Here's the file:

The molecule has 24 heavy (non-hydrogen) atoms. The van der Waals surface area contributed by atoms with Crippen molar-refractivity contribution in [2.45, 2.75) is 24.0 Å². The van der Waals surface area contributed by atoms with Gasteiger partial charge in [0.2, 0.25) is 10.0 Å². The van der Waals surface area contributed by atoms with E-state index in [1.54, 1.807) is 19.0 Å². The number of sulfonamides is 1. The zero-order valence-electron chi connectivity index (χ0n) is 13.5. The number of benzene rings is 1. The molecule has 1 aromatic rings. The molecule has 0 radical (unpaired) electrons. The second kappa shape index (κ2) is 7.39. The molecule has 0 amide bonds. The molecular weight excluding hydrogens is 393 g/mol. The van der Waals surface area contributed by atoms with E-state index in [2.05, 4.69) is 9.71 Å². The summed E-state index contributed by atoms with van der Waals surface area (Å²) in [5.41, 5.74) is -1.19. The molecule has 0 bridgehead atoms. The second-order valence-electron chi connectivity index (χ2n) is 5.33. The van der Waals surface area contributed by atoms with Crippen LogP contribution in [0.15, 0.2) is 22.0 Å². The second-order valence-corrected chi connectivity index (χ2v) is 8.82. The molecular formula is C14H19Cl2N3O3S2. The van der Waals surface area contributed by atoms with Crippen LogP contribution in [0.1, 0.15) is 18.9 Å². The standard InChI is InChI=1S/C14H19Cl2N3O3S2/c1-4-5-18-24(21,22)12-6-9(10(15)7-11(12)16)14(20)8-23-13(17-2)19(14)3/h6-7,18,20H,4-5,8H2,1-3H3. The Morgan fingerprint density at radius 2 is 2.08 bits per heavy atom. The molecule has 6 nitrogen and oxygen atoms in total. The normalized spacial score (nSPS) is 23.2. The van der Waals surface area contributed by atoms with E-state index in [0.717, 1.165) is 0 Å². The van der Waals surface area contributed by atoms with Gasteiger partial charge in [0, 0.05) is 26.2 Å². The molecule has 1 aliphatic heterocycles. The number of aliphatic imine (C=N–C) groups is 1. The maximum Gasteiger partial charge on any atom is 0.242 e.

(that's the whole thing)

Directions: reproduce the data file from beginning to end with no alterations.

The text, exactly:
The molecule has 24 heavy (non-hydrogen) atoms. The van der Waals surface area contributed by atoms with Crippen molar-refractivity contribution in [2.45, 2.75) is 24.0 Å². The van der Waals surface area contributed by atoms with Gasteiger partial charge in [0.2, 0.25) is 10.0 Å². The van der Waals surface area contributed by atoms with E-state index in [1.54, 1.807) is 19.0 Å². The number of sulfonamides is 1. The zero-order valence-electron chi connectivity index (χ0n) is 13.5. The number of benzene rings is 1. The molecule has 1 aromatic rings. The molecule has 0 radical (unpaired) electrons. The second kappa shape index (κ2) is 7.39. The molecule has 0 amide bonds. The molecular weight excluding hydrogens is 393 g/mol. The van der Waals surface area contributed by atoms with E-state index in [2.05, 4.69) is 9.71 Å². The summed E-state index contributed by atoms with van der Waals surface area (Å²) in [5.41, 5.74) is -1.19. The molecule has 0 bridgehead atoms. The second-order valence-electron chi connectivity index (χ2n) is 5.33. The van der Waals surface area contributed by atoms with Crippen LogP contribution in [0.15, 0.2) is 22.0 Å². The second-order valence-corrected chi connectivity index (χ2v) is 8.82. The molecular formula is C14H19Cl2N3O3S2. The van der Waals surface area contributed by atoms with Crippen LogP contribution in [0.1, 0.15) is 18.9 Å². The standard InChI is InChI=1S/C14H19Cl2N3O3S2/c1-4-5-18-24(21,22)12-6-9(10(15)7-11(12)16)14(20)8-23-13(17-2)19(14)3/h6-7,18,20H,4-5,8H2,1-3H3. The Morgan fingerprint density at radius 2 is 2.08 bits per heavy atom. The molecule has 6 nitrogen and oxygen atoms in total. The normalized spacial score (nSPS) is 23.2. The van der Waals surface area contributed by atoms with E-state index in [0.717, 1.165) is 0 Å². The van der Waals surface area contributed by atoms with Gasteiger partial charge in [0, 0.05) is 26.2 Å². The molecule has 1 aliphatic heterocycles. The number of aliphatic imine (C=N–C) groups is 1. The maximum Gasteiger partial charge on any atom is 0.242 e.